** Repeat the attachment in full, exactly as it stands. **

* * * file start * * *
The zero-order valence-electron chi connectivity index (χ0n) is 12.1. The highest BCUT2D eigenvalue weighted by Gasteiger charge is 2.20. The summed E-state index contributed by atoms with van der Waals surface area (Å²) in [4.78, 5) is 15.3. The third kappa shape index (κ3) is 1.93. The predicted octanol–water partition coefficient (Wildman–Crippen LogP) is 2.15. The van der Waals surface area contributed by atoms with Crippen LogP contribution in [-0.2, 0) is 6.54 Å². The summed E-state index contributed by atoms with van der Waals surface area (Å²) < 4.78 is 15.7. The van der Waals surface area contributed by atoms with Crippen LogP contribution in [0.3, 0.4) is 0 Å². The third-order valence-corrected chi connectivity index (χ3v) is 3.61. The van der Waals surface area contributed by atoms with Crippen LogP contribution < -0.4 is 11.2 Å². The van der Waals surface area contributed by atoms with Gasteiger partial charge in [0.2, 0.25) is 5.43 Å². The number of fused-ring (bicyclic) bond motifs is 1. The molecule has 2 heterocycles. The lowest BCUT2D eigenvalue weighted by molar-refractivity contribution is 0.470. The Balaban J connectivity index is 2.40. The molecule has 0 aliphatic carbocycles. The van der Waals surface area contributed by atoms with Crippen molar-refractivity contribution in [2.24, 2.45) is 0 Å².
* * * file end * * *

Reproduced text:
The zero-order valence-electron chi connectivity index (χ0n) is 12.1. The highest BCUT2D eigenvalue weighted by Gasteiger charge is 2.20. The summed E-state index contributed by atoms with van der Waals surface area (Å²) in [4.78, 5) is 15.3. The third kappa shape index (κ3) is 1.93. The predicted octanol–water partition coefficient (Wildman–Crippen LogP) is 2.15. The van der Waals surface area contributed by atoms with Crippen LogP contribution in [-0.2, 0) is 6.54 Å². The summed E-state index contributed by atoms with van der Waals surface area (Å²) < 4.78 is 15.7. The van der Waals surface area contributed by atoms with Crippen LogP contribution in [0.3, 0.4) is 0 Å². The third-order valence-corrected chi connectivity index (χ3v) is 3.61. The van der Waals surface area contributed by atoms with Crippen LogP contribution < -0.4 is 11.2 Å². The van der Waals surface area contributed by atoms with Gasteiger partial charge in [0.2, 0.25) is 5.43 Å². The number of fused-ring (bicyclic) bond motifs is 1. The molecule has 2 heterocycles. The lowest BCUT2D eigenvalue weighted by molar-refractivity contribution is 0.470. The Balaban J connectivity index is 2.40. The molecule has 0 aliphatic carbocycles. The van der Waals surface area contributed by atoms with Crippen molar-refractivity contribution in [2.24, 2.45) is 0 Å².